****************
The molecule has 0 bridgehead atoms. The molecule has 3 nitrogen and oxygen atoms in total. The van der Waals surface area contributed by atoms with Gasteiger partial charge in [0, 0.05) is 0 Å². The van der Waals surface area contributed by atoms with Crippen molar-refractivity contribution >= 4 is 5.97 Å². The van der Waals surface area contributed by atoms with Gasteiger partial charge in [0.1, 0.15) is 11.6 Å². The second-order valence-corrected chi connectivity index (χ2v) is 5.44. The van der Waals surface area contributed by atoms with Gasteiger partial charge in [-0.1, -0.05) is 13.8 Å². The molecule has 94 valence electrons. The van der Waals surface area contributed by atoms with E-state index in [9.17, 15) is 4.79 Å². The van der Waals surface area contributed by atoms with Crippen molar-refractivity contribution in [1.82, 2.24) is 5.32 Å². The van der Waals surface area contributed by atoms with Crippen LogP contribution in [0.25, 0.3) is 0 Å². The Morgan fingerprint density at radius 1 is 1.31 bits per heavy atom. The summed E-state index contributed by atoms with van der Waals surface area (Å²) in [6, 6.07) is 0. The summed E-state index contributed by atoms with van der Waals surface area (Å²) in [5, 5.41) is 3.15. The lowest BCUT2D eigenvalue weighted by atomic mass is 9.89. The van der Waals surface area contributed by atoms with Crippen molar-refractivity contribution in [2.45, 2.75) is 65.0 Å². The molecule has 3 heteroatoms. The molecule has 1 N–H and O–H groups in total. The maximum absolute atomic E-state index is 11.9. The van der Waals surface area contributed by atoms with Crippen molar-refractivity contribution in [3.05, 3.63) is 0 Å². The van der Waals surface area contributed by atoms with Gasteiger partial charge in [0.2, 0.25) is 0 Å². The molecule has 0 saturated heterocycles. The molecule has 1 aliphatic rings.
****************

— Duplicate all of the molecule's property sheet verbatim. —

The molecule has 0 bridgehead atoms. The molecule has 3 nitrogen and oxygen atoms in total. The van der Waals surface area contributed by atoms with Gasteiger partial charge in [0, 0.05) is 0 Å². The van der Waals surface area contributed by atoms with Crippen molar-refractivity contribution >= 4 is 5.97 Å². The van der Waals surface area contributed by atoms with Gasteiger partial charge in [0.1, 0.15) is 11.6 Å². The second-order valence-corrected chi connectivity index (χ2v) is 5.44. The van der Waals surface area contributed by atoms with Gasteiger partial charge in [-0.1, -0.05) is 13.8 Å². The molecule has 94 valence electrons. The van der Waals surface area contributed by atoms with E-state index in [9.17, 15) is 4.79 Å². The van der Waals surface area contributed by atoms with Crippen molar-refractivity contribution in [1.82, 2.24) is 5.32 Å². The van der Waals surface area contributed by atoms with Crippen LogP contribution in [0.25, 0.3) is 0 Å². The Morgan fingerprint density at radius 1 is 1.31 bits per heavy atom. The summed E-state index contributed by atoms with van der Waals surface area (Å²) in [6, 6.07) is 0. The summed E-state index contributed by atoms with van der Waals surface area (Å²) in [5, 5.41) is 3.15. The lowest BCUT2D eigenvalue weighted by atomic mass is 9.89. The van der Waals surface area contributed by atoms with Crippen molar-refractivity contribution in [2.45, 2.75) is 65.0 Å². The molecule has 3 heteroatoms. The molecule has 1 N–H and O–H groups in total. The maximum absolute atomic E-state index is 11.9. The van der Waals surface area contributed by atoms with Crippen molar-refractivity contribution in [3.05, 3.63) is 0 Å². The van der Waals surface area contributed by atoms with Gasteiger partial charge in [0.2, 0.25) is 0 Å². The molecule has 0 saturated heterocycles. The molecule has 1 aliphatic rings.